We see that you have javascript disabled. Please enable javascript and refresh the page to continue reading local news. If you feel you have received this message in error, please contact the customer support team at 1-833-248-7801.



Have you heard? Grizzly Truss Fabricators expands to fill emerging needs

Mike and Dylan Hoven are a father-son duo who both got their starts as youngsters at Grizzly Truss, located in Bemidji’s Industrial Park. The company was started in 1972 by Mike's father, Jerry Hoven. (Jillian Gandsey / Bemidji Pioneer)
We are part of The Trust Project.

BEMIDJI -- Mike and Dylan Hoven both started their careers with Grizzly Truss Fabricators the same way: catching wood from the saw. Apparently that’s how members of the family are initiated into a Bemidji business that was started 48 years ago by Jerry Hoven, Mike’s father and Dylan’s grandfather.

Mike, 56, was only 12 years old when he started working at Grizzly Truss in the Bemidji Industrial Park.

Dylan, 27, hung out at the business as a teenager, but says he only worked as a catcher on the saw when he needed some spending money.

Today, the father-son team leads a business that has expanded from a truss company, adding wall panels and a retail lumber yard to the fold. It employs as many as 30 in the summer months, and 12-15 year-round.

“A lot of people still think of us as just a truss plant,” Dylan said. “They don’t even know what a wall panel plant is and what it has to offer. I think a lot of them are just thinking we’re still wholesale, so they’re not a whole lot coming through our door. That’s part of the controlled growth.”


Grizzly Truss has expanded from being solely a truss company, adding wall panels and a retail lumber yard. (Jillian Gandsey / Bemidji Pioneer)

When Jerry Hoven started the business in 1972, Grizzly Truss was a pole barn manufacturer. After a few years, he realized the area needed a plant that could build trusses, so the company went in that direction.

“The truss plants back then were far away, and to get trusses for the pole barns was difficult,” Mike said. “So they started building their own. I remember the first press we had, you couldn’t even call it a press. It was a slab of concrete, like a 600-pound weight on a big beam. They’d wench this weight up and then release it, and it just slammed the plates. That’s how they did them back then.”

Grizzly Truss left the Hovens for a few years after Jerry sold it, but Mike brought it back into the family in 1990 after spending some time away.

“I wasn’t sure it was something I wanted to do for the rest of my life,” Mike said. “I owned other businesses. When I was getting married, this place was up for sale and I nabbed it. I was very excited to get back into it.”

Technology has impacted many industries, and Grizzly Truss is no exception.

“We now have computerized saws, we have lasers, we have stackers,” Mike said. “We’ve gone as automated as you can, maybe you could go one step further, although they are coming out with robots now.”


That technology has allowed the company to adapt to more complex construction jobs.

“In the 1970s and ’80s they didn’t have the computer programs like they have today,” Mike said. “Houses were pretty simple. The pitches were pretty shallow. A hip-set back then was a more complicated roof. Today I can do a job that has 100 different setups in it for one house. Back then you would look up the joints and the cutting on microfiche and make a copy of it.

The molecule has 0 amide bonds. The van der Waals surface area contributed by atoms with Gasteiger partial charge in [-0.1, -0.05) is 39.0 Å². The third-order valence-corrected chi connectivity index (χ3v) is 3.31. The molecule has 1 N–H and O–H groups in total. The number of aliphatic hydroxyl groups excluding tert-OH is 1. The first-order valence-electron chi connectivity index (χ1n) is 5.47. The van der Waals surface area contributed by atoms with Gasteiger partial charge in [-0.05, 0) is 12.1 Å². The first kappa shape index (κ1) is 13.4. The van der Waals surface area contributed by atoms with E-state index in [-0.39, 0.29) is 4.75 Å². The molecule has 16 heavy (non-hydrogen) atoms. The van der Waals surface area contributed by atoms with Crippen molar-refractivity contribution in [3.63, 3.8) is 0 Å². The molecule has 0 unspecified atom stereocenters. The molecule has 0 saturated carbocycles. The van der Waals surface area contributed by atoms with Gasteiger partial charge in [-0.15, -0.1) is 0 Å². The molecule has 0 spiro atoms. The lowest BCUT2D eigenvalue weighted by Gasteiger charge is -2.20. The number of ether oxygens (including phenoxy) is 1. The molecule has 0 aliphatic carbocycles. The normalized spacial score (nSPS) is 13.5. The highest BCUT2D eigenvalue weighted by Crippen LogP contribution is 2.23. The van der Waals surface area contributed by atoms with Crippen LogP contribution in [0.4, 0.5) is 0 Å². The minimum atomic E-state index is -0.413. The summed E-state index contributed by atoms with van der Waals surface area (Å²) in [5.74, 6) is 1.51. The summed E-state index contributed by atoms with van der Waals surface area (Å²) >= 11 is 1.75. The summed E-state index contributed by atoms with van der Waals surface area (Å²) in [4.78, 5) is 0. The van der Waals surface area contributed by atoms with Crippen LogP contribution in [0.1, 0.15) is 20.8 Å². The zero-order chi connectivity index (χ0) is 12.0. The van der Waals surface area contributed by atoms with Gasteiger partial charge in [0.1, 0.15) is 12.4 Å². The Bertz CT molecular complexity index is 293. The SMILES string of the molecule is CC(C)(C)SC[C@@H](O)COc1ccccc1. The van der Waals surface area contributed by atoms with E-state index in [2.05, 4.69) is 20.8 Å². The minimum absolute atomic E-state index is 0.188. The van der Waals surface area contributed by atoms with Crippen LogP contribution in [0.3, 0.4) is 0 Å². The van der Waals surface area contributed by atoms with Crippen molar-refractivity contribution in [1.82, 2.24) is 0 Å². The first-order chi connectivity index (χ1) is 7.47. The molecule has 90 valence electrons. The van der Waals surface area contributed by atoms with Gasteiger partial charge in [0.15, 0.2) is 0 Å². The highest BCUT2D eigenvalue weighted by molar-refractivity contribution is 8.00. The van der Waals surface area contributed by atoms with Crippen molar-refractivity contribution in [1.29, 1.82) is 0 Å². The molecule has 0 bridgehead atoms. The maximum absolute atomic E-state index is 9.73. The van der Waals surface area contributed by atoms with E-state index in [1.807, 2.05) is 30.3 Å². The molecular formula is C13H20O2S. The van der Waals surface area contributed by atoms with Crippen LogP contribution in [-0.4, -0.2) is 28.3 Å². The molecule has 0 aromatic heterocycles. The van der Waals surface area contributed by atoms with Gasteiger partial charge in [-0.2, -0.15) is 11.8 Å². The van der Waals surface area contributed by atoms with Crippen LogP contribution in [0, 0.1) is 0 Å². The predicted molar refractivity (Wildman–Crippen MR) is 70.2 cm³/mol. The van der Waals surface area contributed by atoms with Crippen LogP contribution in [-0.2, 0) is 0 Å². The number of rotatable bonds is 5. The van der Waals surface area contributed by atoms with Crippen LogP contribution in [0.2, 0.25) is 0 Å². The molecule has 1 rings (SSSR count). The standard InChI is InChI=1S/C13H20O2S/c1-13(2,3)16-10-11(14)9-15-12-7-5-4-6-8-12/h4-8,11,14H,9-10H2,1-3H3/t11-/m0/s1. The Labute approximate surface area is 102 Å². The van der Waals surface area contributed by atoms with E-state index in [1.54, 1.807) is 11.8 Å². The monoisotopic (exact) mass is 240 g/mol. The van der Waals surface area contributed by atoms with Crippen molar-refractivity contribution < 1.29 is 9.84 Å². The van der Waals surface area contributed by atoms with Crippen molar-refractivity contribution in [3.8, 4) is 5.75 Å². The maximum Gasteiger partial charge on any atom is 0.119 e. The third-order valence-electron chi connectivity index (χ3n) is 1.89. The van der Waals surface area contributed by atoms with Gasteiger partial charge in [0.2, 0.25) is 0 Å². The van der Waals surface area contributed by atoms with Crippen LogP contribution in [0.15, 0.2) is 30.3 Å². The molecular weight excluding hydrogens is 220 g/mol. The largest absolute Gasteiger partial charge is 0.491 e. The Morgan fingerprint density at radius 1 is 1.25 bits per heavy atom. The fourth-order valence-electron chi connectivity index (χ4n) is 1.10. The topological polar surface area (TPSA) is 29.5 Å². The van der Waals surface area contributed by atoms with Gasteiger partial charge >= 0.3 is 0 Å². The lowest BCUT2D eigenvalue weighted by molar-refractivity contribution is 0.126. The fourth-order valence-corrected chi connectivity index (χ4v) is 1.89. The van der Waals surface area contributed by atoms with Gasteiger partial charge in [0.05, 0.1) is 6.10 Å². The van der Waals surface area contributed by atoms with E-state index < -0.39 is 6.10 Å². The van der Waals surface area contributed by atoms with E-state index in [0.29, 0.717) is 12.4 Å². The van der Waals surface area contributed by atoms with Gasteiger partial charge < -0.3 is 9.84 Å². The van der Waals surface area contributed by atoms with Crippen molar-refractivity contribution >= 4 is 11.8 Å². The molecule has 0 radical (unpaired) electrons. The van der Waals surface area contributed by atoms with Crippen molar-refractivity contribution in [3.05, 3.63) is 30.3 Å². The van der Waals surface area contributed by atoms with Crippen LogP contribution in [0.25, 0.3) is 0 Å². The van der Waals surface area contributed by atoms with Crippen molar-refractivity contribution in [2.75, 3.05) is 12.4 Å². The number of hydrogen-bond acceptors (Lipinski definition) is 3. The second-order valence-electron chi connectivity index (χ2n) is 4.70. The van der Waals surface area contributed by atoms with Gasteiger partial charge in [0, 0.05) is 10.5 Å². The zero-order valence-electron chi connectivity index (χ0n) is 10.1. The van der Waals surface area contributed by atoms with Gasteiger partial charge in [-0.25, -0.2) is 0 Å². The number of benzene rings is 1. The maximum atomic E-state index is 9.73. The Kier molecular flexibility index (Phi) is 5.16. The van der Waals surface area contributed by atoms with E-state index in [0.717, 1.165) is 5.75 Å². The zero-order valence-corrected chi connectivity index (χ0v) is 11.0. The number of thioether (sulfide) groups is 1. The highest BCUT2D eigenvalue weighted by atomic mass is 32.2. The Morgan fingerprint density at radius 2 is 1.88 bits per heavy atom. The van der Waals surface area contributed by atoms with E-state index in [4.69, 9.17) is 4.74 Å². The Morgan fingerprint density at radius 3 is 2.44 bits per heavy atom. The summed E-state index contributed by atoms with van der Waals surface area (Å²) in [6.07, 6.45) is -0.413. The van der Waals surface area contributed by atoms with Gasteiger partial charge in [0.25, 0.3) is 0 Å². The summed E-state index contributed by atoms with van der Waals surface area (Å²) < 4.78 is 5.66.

"Now I do it all right here on the computer. I just click and drag it and send it out to the saw, and send it out to the press. Builders can come in and we can design together. Since we opened the lumber yard that has made things easier. The contractors will come in and we can go over it, and make the changes here, which saves them a lot of time, and us a lot of headache.”

Dylan says he is excited about the company’s future.

“I don’t see a cap,” Dylan said, “because there’s always innovation and we’ll always have that truss plant and wall panel plant behind that lumber yard. That’s what is getting people through the door. That one-on-one sit down with the design type of thing. The windows, the doors and lumber yard materials just will follow that. That’s the niche we feel we have to get people through the door.”

Mike Hoven smiles as he listens to his son talk about the future. He thinks about what Jerry Hoven started nearly 50 years ago, and how happy the founder would be.

“He would be extremely proud,” Mike said.


Larger trusses are built here by Grizzly Truss employees. The business employs as many as 30 people in the summer months, and 12-15 year-round. (Jillian Gandsey / Bemidji Pioneer)

Dennis Doeden, former publisher of the Bemidji Pioneer, is a feature reporter. He is a graduate of Metropolitan State University with a degree in Communications Management.
What to read next
Bemidji Chamber Ambassadors recently congratulated Brigid’s Pub on reopening after a fire and subsequent water damage to their location at 317 Beltrami Ave. NW
Fall tourism plays a large role in many small communities along Lake Superior's North Shore. Tourism experts from St. Louis, Lake and Cook counties highlight how visitors can capture the season with unique ways to experience maple and birch trees this autumn.
Minnesota Nice Café has become a popular downtown eatery, and its many loyal patrons were saddened to hear that founder Jeanette Proulx died last week at the age of 78. A memorial service will be held at 11 a.m. on Monday, Sept. 26 at Mt. Zion Church.
The big-box retailer had hired 100,000 workers for last year's holiday season, which was marked by tight labor supply. It had hired about 130,000 seasonal workers in 2019 and in 2020.